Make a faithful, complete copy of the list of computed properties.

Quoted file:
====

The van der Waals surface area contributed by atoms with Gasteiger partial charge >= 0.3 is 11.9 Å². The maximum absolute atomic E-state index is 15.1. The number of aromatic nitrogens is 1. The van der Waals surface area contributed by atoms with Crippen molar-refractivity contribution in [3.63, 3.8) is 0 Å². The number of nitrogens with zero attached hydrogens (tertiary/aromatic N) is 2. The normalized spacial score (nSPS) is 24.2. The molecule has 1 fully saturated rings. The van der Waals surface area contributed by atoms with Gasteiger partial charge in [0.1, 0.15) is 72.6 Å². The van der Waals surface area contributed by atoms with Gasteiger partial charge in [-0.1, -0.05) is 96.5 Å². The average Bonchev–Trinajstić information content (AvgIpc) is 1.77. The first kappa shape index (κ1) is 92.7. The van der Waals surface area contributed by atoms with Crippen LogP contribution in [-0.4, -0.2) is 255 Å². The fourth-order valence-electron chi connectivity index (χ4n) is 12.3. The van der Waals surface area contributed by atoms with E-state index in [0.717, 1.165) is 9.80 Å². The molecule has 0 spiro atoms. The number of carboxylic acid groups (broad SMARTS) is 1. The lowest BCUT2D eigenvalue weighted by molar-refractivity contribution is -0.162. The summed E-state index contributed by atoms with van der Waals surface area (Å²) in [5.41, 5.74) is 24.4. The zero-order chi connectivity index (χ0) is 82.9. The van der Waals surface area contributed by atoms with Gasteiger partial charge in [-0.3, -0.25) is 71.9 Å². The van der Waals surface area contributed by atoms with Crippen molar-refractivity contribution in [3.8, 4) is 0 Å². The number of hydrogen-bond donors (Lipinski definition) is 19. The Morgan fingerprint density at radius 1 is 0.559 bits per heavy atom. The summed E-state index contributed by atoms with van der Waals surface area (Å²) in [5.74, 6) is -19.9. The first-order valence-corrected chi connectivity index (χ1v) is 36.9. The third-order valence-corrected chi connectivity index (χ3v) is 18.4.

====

The van der Waals surface area contributed by atoms with Gasteiger partial charge >= 0.3 is 11.9 Å². The maximum absolute atomic E-state index is 15.1. The number of aromatic nitrogens is 1. The van der Waals surface area contributed by atoms with Crippen molar-refractivity contribution in [3.63, 3.8) is 0 Å². The number of nitrogens with zero attached hydrogens (tertiary/aromatic N) is 2. The normalized spacial score (nSPS) is 24.2. The molecule has 1 fully saturated rings. The van der Waals surface area contributed by atoms with Gasteiger partial charge in [0.1, 0.15) is 72.6 Å². The van der Waals surface area contributed by atoms with Gasteiger partial charge in [-0.1, -0.05) is 96.5 Å². The average Bonchev–Trinajstić information content (AvgIpc) is 1.77. The first kappa shape index (κ1) is 92.7. The van der Waals surface area contributed by atoms with Crippen LogP contribution in [-0.4, -0.2) is 255 Å². The fourth-order valence-electron chi connectivity index (χ4n) is 12.3. The van der Waals surface area contributed by atoms with E-state index in [0.717, 1.165) is 9.80 Å². The molecule has 0 spiro atoms. The number of carboxylic acid groups (broad SMARTS) is 1. The lowest BCUT2D eigenvalue weighted by molar-refractivity contribution is -0.162. The summed E-state index contributed by atoms with van der Waals surface area (Å²) in [5.41, 5.74) is 24.4. The zero-order chi connectivity index (χ0) is 82.9. The van der Waals surface area contributed by atoms with Gasteiger partial charge in [-0.3, -0.25) is 71.9 Å². The van der Waals surface area contributed by atoms with Crippen molar-refractivity contribution in [3.8, 4) is 0 Å². The number of hydrogen-bond donors (Lipinski definition) is 19. The Morgan fingerprint density at radius 1 is 0.559 bits per heavy atom. The summed E-state index contributed by atoms with van der Waals surface area (Å²) in [5.74, 6) is -19.9. The first-order valence-corrected chi connectivity index (χ1v) is 36.9. The third-order valence-corrected chi connectivity index (χ3v) is 18.4.